While I support all four points, the second is likely to be controversial among some in this sub-forum. To be clear, I think religious infant circumcision is immoral and I have no compunction about arguing against it, but it does not follow that it should/could be made illegal. On basically pragmatic grounds, I agree with the Institute that strongly entrenched attitudes towards religious circumcision mean that "legal proscription of its most widely accepted aspects [is] unlikely, potentially ineffectual and arguably undesirable."
    I'm just trying to understand what you mean by this paragraph. (My thinky-thing needs an upgrade. ) Do you mean that there should be an exemption for children of Jewish and Muslim parents because it's so strongly entrenched in their practices (ie, it's been normalised) that it would be too problematic to not have such an exemption? If that is the case I don't agree.

    Part of me can't help but wonder if the exemption is there because of the taboos associated with challenging common religious practices and beliefs, not to mention the associated political fall out from it. I'm sure there would be some crying discrimination, persecution of faith etc. I look at it as affording the same protection and observations of bodily autonomy for all children, regardless of the faiths of the parents. Why should boys from Jewish and Muslim parents not have the same protection?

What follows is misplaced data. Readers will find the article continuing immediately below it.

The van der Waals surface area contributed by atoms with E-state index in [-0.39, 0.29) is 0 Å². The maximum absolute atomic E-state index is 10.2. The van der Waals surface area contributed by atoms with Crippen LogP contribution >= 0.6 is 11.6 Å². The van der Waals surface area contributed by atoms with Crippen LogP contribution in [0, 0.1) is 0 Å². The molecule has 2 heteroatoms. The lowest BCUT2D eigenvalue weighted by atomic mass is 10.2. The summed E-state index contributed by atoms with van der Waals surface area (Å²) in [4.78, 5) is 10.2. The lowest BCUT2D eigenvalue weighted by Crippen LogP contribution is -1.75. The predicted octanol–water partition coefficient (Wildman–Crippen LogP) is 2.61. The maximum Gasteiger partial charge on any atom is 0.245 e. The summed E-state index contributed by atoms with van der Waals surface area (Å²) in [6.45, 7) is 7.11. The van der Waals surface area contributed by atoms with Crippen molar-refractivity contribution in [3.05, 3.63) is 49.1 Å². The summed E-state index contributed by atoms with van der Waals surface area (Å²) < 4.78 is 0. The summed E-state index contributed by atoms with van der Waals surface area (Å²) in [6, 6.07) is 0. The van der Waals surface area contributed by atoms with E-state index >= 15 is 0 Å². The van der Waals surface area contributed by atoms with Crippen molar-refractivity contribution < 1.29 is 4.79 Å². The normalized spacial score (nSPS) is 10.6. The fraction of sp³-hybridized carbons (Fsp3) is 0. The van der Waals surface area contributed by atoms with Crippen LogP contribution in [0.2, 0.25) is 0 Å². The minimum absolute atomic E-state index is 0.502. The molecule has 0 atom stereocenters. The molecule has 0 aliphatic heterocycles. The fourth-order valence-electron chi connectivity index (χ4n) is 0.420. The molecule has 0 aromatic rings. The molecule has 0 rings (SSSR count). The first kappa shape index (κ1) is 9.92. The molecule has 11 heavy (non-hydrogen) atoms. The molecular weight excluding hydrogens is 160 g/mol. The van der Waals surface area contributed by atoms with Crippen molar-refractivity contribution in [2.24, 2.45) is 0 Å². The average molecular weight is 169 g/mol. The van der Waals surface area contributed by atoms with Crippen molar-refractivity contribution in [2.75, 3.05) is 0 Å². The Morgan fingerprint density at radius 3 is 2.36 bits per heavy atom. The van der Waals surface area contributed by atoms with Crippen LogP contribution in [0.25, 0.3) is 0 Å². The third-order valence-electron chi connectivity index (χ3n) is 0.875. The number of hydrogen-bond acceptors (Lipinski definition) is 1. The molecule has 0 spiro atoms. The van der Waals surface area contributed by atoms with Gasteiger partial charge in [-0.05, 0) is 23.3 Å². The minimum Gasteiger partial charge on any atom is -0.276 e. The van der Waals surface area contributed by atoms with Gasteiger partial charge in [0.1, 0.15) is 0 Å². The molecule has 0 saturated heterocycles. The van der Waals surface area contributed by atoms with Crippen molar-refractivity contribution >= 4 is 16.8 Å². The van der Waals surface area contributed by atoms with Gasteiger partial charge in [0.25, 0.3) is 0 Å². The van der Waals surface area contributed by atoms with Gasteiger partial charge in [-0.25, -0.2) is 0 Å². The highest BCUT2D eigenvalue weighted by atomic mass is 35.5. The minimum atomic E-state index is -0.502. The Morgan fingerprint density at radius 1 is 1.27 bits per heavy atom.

(John - I think you might need to buy the mods a box of chocs for starting this thread)

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    I don't understand why religious reasons would be considered acceptable yet, say for example, family tradition isn't. All it would do is force parents to take their sons over to Melbourne for the procedure?

    Ah well, we are not called the 'nanny state' for nothin'!

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    It's not that religious reasons are "acceptable", it's more that any legal proscription that covered Jews and Muslims would be unacceptable ie unlikely to be passed or even introduced into parliament.

    The report notes about "family tradition" (and the general notion of a secular tradition), that this is weakly entrenched and disappearing in Australian society. It is virtually gone altogether in Tasmania, with an RIC rate of 2.5%.

    Personally, while I support the report as an important statement of principle on RIC, I am not a big fan of legal measures. Take the example of FGM. We have laws in every state banning the practice, yet no prosecutions despite hundreds of girls still being circumcised every year.

    In the end, such barbarisms on girls and boys will only disappear when parents stop supporting these "traditions". That will probably be never for some Jewish parents, but a surprising number of secular Jews (and "social Muslims") are abandoning circumcision. I'm an optimist that modernity will eventually win out against Iron Age rituals, and a sceptic about the using the blunt instrument of the law.

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    Religion will always be the biggest hurdle in every issue that has been poisoned by it's slimy tentacles.